Maren Morris sings For the Throne
Like seemingly everyone I know, I’ve got Game of Thrones fever (really worried about Grey Worm and Brienne this week, y’all), but I didn’t know I needed a reverb-drenched, minor-key exploration of the loneliness one finds in Westeros until I heard Maren Morris’s Thrones-inspired “Kingdom of One” this week. The song comes to us from the For the Throne compilation album HBO commissioned to accompany the series’ eighth and final season (which also features fellow Texan Travis Scott on the track “Power is Power”). In addition to speaking to the pain one might find in the hearts of Sansa, Arya, or Daenerys, it’s also a bit of a flex from Morris. She moves outside both her country and pop comfort zones to show off what she’s capable of in a musical setting more akin to something we’d expect from Florence Welch or Neko Case. She sounds great, of course—a voice like hers works in any genre. As we await the army of the dead’s arrival at Winterfell, it’s exciting to hear the inner lives of the characters expressed so beautifully.
—Dan Solomon, writer-at-large
Brené Brown’s Netflix Special, The Call to Courage
I’ve been a fan of Brown since I watched her TED talk on vulnerability three years ago. In her new Netflix special, with humor and grace, she dives deep into what she’s learned from her three social work degrees and a decade of research on shame and vulnerability. She is an incredible, relatable storyteller with southern charm that helps her audience to trust her advice. I laughed, I cried, and I was moved and challenged by her questions. She concludes the special with words for our anxiety-ridden American culture: “Show up, be seen, and answer the call to courage.” I woke up the next day feeling equipped to choose bravery over fear and more inclined to try something new without feeling the need to be great at it. I’m sure we all could use a little more of that in our lives.
—Bolora Munkhbold, art assistant
View this post on Instagram
Dual portrait of #ReginaHall that was in the entryway of her character Jordan’s Atlanta penthouse in #LittleMovie . The previous art I shared was used over her fireplace. I’m thrilled at how much these custom portraits are visible throughout the film thanks to director @iamtinagordon 👁👁💞 #littlemovieart
Artist Shyama Golden’s Instagram
I was familiar with Shyama Golden’s art before I knew her name. I’d seen the cover of Fatimah Asghar’s book of poetry, If They Come for Us, and I had seen her resplendent portrait of Michelle Obama circulating online before a friend directed me to Golden’s Instagram account. Originally from Houston, she now works out of her home in New York City and regularly treats her Instagram followers to behind-the-scenes look at her creative process. My favorite of her works is a circular oil painting of a woman who’s split down the middle by a mirror, essentially giving the viewer two completely different portraits: one of a woman wearing glasses and the other of the same woman in a bejeweled mask. Her images are beautiful and rich in color and texture. Other than on Instagram, the most recent place you can spot Golden’s work is in the movie Little, for which Golden created two paintings of actress Regina Hall. The artist also illustrated the cover for Pet, an upcoming book by writer Akwaeke Emezi. You’ll likely be seeing even more of Golden’s work soon, so now’s the time to get familiar with her name.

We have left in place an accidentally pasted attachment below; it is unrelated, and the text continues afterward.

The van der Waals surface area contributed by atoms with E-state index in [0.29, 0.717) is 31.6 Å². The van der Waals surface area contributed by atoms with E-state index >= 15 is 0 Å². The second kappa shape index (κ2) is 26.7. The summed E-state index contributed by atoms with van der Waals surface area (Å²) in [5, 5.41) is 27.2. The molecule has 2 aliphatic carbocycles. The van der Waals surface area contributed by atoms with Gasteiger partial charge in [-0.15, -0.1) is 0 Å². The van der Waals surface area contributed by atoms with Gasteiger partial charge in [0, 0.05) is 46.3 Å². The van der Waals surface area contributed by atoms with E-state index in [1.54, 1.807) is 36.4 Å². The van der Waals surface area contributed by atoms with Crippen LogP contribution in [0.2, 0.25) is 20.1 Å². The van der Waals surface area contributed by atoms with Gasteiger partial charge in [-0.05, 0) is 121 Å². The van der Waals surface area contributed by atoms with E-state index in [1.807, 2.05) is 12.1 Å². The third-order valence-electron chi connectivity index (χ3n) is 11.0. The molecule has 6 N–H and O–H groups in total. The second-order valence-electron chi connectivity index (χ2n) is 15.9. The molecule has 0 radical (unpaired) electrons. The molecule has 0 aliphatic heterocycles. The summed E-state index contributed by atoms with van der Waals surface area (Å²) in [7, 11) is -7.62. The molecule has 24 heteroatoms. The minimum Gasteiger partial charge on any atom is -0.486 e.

Thank you for reading Texas Monthly
Now more than ever Texans are connecting over shared stories. Enjoy your unlimited access to our site. To have Texas Monthly magazine delivered to your home, become a subscriber today.
—Doyin Oyeniyi, assistant editor
Vincent Van Gogh: His Life in Art at Houston’s Museum of Fine Arts
The Van Gogh exhibit in Houston is a blockbuster. Featuring more than fifty of his works—most from the Van Gogh Museum in Amsterdam—the show is organized chronologically, from his darker, earthier early pieces to his later experiments with color, including his iconic sunflowers painted during his final years in the South of France. You can also read snippets of the hundreds of letters Vincent wrote to his brother Theo, as well as painstaking reproductions of the artist’s sketchbooks, to better learn the story of his life. A few of his most iconic paintings are only on view as reproductions, including the famously dour “Potato Eaters,” but the exhibit as a whole is satisfying and moving. My husband and I visited both the Van Gogh Museum in Amsterdam and the Fondation Vincent Van Gogh Arles on our first trip to Europe together, nearly twenty years ago. So we loved this new opportunity to share his paintings with our twelve-year-old daughter. Of course, her favorite part of the day was the terrific side exhibit “Van Gogh Up Close,” where kids of all ages can pose for photos sitting on Vincent’s bed in the yellow house in Arles, sit at a table at the “Night Café” or draw their own versions of sunflowers at art stations. It’s one of the best interactive art exhibits I’ve ever seen. The gift shop is well-stocked too, with items from the Amsterdam museum, including a Vincent puppet with a removable ear—definitely dark humor. See the show before it closes June 27.
—Amy Dorning, copy editor